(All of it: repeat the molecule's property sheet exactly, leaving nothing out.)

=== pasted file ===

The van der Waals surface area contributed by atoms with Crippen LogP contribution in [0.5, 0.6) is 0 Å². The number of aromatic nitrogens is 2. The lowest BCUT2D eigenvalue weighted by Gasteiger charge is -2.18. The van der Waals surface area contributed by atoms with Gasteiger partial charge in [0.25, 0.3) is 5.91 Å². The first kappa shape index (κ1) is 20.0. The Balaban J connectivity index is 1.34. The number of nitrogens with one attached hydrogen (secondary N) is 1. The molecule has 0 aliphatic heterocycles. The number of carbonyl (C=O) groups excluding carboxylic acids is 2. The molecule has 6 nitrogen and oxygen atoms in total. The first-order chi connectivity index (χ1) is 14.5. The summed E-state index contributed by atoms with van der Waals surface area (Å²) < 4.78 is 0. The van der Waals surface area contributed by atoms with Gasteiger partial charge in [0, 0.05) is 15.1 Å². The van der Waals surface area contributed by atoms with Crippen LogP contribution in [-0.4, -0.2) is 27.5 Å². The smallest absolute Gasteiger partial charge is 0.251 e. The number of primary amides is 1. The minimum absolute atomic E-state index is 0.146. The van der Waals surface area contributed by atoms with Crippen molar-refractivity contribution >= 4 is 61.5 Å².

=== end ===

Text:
The van der Waals surface area contributed by atoms with Crippen LogP contribution in [0.5, 0.6) is 0 Å². The number of aromatic nitrogens is 2. The lowest BCUT2D eigenvalue weighted by Gasteiger charge is -2.18. The van der Waals surface area contributed by atoms with Gasteiger partial charge in [0.25, 0.3) is 5.91 Å². The first kappa shape index (κ1) is 20.0. The Balaban J connectivity index is 1.34. The number of nitrogens with one attached hydrogen (secondary N) is 1. The molecule has 0 aliphatic heterocycles. The number of carbonyl (C=O) groups excluding carboxylic acids is 2. The molecule has 6 nitrogen and oxygen atoms in total. The first-order chi connectivity index (χ1) is 14.5. The summed E-state index contributed by atoms with van der Waals surface area (Å²) < 4.78 is 0. The van der Waals surface area contributed by atoms with Gasteiger partial charge in [0, 0.05) is 15.1 Å². The van der Waals surface area contributed by atoms with Crippen LogP contribution in [-0.4, -0.2) is 27.5 Å². The smallest absolute Gasteiger partial charge is 0.251 e. The number of primary amides is 1. The minimum absolute atomic E-state index is 0.146. The van der Waals surface area contributed by atoms with Crippen molar-refractivity contribution >= 4 is 61.5 Å².